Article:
S&H OperaReview

BIZET CARMEN English National Opera at The Coliseum, 24 February 2001 (AW&PGW)

The current revival of Carmen went well on its first night by all accounts, conducted by Vassily Sinaisky. We saw the alternate cast under his assistant conductor, Brad Cohen. Opera depends for its success upon an amalgam of all the elements, crucial components including the setting and the audience.

For Jonathan Miller's 1995 Carmen, the huge Coliseum has reverted to normal proscenium presentation after its successful Italian Season decked in Lazaridis scaffolding, admired and enjoyed again earlier in the week at a second seeing of the spectacular and moving Nabucco, with orchestra on stage sounding resplendent, and with chorus members processing through the aisles amongst the audience and amazing with their vocal power, the whole involving us as participants and far more than a gimmick.

Sally Burgess did not have the essential magnetism to rivet our attention upon her. In Lillas Pastia's bar she was completely sidelined by the elaborately choreographed dancing and the eroticism of the dancing couples eclipsed Carmen as a rather perfunctory temptress - her costumes were more alluring than her body language. [picture Bill Rafferty]

Nor did Carmen and Don José have the chemistry between them to make us care about their inevitable fates. There was no way this Carmen would have bothered with David Rendall's mother-fixated, unglamorous soldier. Nor did the Toreador match the build-up of expectation for his entrances; Roberto Salvatori was not in good voice and his Escamillo and was often just behind the beat, as were the other singers on stage rather often; Brad Cohen did not seem to be able to fix and hold the singers' attention. Carmen is an opera which relies for its full effect upon charismatic conducting, equally as upon its principals; it is impossible to guess how different the total experience would have been for us with the other cast and conductor.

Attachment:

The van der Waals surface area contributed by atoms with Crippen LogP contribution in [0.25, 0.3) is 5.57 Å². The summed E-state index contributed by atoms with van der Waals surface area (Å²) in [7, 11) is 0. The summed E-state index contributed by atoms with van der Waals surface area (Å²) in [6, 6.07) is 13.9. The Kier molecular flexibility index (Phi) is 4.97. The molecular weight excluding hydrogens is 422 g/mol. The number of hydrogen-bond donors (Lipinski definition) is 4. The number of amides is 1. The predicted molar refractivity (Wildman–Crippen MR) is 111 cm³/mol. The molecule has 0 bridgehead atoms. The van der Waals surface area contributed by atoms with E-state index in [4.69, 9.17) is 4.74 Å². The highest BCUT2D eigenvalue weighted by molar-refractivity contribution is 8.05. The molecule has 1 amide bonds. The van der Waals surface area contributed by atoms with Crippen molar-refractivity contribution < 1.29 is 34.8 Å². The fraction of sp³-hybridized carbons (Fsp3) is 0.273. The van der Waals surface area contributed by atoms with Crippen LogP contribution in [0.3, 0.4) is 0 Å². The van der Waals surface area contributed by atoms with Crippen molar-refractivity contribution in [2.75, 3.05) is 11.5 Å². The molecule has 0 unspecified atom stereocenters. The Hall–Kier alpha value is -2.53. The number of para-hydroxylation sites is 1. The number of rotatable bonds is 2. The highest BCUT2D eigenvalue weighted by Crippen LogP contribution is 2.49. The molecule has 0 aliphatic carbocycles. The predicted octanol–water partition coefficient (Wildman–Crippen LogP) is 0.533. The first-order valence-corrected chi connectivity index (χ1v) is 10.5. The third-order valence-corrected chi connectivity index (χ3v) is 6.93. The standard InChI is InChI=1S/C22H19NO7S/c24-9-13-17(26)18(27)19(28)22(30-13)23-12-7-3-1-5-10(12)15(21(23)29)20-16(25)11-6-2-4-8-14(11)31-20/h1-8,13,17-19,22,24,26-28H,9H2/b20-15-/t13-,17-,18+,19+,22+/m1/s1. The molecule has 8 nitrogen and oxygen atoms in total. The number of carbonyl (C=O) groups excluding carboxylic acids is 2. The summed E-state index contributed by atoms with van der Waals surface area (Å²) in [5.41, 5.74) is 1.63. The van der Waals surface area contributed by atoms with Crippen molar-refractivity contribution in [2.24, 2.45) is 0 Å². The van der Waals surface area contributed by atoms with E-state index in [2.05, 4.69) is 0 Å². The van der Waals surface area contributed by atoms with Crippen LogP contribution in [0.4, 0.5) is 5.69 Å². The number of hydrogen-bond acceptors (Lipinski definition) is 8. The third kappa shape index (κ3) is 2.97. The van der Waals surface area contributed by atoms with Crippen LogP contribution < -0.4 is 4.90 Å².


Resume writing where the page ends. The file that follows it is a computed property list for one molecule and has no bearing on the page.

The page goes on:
Linda Richardson was touching and sang beautifully as Micaela, the girl from home who never seemed to be in the right place at the right time. The huge chorus did well in their important frame for the personal dramas, but the world they depicted was essentially one of life on a stage in a theatre, despite efforts at naturalism. It was comical to have them crowd in as smugglers with their loot, urging each other increasingly loudly to keeps silent for fear of discovery; the endless repetition of their few words bringing to mind Handel's way in his oratorios and operas. The raucous kids brought life to their mischievous taunting of the soldiery and in their general excitement at the goings on in this Seville.

Although the house was full, as usual for one of the most popular of all operas, and the audience appeared content, for us it simply did not gel. After recent experiences at ENO and, particularly, in Stuttgart , this was a disappointing and long Night at the Opera which left us untouched and bore no comparison with our last Carmen, WNO at Oxford.

Peter Grahame Woolf

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